Prometheus carbon dating
Baison pulls out one of the boxes and holds up a section of the tree’s trunk, one brought down the mountain by Currey and a crew from the U. Chris Baisan checks a box containing Prometheus cross sections, Aug.
7, 2015, in the archive at the Laboratory of Tree-Ring Research, University of Arizona, Tucson.
Locals whisper about a curse, repeating rumors — soon accepted as fact — about how cutting down the ancient tree ruined the grad student’s career.
A retired cop from Arizona tries to salvage the remains and fails. At the tree-ring lab, researchers tell a more scientific version of the story.
WPN-114, he would write later, had a dead crown 17 feet high and a living shoot 11 feet high.“Currey was not a dendrochronologist,” Baison said of the graduate student who chopped down the now-famous bristlecone. That’s not what we do here." What they do at the lab is dendrochronology.That is, in essence, a study of a tree’s time as a tree. The tree seemed common enough, the district ranger concluded.“You wouldn’t have needed to do anything else.”But — like so many things about the Prometheus story — that’s not what happened.During the summers of 19, Donald Currey hiked the high peaks of the Snake Range near the Nevada-Utah border, studying the boulder-strewn slopes and trying to reconstruct the region’s climate during a “little ice age” that began in the 15th century.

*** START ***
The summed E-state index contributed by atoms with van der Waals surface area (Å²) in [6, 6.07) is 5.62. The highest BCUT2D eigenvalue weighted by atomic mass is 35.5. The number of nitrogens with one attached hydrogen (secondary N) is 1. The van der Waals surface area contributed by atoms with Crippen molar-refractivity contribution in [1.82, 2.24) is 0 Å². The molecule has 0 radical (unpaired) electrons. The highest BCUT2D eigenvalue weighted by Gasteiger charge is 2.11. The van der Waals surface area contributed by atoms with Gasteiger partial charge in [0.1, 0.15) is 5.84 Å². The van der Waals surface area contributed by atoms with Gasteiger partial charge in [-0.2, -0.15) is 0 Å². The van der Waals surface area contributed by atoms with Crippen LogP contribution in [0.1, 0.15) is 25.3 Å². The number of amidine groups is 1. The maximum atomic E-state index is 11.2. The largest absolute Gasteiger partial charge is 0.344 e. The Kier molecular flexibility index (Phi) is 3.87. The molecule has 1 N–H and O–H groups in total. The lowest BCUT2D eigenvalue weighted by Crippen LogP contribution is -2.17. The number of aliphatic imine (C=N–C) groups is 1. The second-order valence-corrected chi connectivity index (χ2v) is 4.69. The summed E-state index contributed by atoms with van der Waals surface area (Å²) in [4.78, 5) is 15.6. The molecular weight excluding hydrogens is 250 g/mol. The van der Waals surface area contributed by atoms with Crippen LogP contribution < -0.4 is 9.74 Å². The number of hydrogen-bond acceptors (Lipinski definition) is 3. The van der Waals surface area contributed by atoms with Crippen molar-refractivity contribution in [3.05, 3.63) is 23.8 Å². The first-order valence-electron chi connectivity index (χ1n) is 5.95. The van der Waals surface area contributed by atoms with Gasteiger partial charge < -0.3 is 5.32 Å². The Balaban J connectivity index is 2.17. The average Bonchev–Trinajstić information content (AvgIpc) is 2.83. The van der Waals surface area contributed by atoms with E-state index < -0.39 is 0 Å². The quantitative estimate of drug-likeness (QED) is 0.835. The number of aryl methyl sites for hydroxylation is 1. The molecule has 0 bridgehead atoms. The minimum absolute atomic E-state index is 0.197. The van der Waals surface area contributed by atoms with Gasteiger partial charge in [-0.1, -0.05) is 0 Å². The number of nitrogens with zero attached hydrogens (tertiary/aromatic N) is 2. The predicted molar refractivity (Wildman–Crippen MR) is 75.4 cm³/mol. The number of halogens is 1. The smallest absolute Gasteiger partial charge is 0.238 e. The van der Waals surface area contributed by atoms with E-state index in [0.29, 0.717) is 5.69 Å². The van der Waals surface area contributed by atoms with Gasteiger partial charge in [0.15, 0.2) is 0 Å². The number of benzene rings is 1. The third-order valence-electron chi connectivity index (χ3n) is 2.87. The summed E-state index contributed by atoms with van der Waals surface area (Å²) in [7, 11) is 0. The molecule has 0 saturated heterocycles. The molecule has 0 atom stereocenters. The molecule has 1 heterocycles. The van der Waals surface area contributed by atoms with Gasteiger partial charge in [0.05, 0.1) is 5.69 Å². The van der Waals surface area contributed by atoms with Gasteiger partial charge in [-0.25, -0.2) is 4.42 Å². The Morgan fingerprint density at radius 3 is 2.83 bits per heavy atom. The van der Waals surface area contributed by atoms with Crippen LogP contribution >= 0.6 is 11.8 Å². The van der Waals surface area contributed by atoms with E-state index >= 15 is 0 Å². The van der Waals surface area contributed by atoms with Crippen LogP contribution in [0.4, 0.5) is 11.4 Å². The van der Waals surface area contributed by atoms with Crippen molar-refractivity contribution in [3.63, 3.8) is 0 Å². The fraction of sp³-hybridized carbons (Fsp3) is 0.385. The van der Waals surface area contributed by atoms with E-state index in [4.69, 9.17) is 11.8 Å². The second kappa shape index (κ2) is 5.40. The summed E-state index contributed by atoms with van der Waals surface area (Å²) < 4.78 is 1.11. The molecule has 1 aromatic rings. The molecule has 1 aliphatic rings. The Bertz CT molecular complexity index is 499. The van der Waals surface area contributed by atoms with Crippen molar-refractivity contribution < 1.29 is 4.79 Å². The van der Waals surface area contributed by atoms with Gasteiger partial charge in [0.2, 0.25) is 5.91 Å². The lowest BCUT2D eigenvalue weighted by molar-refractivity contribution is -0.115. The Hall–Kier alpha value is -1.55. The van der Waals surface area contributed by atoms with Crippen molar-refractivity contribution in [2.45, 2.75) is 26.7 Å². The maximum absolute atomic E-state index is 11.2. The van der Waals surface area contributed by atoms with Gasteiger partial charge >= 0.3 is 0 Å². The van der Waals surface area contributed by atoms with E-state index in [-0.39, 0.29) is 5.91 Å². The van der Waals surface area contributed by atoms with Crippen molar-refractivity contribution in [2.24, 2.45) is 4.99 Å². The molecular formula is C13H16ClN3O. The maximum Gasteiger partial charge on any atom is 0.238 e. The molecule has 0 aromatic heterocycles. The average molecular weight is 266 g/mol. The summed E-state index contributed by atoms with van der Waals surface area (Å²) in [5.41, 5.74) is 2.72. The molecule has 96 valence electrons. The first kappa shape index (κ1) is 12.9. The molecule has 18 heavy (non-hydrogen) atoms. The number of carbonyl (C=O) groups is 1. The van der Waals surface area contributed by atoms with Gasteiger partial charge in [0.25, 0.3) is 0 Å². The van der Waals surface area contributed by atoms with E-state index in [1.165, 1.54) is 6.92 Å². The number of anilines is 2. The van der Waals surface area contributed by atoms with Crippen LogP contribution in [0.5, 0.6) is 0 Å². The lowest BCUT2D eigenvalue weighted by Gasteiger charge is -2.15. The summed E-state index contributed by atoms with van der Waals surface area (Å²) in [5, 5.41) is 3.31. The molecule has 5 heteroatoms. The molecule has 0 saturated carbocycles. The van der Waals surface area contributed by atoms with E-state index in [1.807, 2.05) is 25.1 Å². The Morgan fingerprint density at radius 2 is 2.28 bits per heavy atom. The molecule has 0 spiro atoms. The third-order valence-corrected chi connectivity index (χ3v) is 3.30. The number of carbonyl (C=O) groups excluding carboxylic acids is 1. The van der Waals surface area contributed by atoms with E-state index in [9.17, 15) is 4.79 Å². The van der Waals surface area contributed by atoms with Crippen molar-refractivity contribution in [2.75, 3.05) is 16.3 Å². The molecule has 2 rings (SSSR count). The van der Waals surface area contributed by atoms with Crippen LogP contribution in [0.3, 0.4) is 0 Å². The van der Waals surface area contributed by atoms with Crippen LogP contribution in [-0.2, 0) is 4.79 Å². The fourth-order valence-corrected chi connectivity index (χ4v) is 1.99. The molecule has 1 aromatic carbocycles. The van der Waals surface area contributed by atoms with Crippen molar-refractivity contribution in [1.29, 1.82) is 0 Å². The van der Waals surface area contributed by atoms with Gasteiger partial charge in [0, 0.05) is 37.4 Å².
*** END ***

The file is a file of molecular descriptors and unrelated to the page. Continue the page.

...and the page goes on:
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They don’t talk much about “Prometheus” and, although the three boxes are marked “Currey Tree,” for Donald Currey, the graduate student who cut the bristlecone down, the preferred name is its specimen reference, WPN-114.“Currey was not a dendrochronologist,” said Chris Baison, one of the scientists who helped determine the age of the tree. That’s not what we do here.”What they do at the lab is dendrochronology.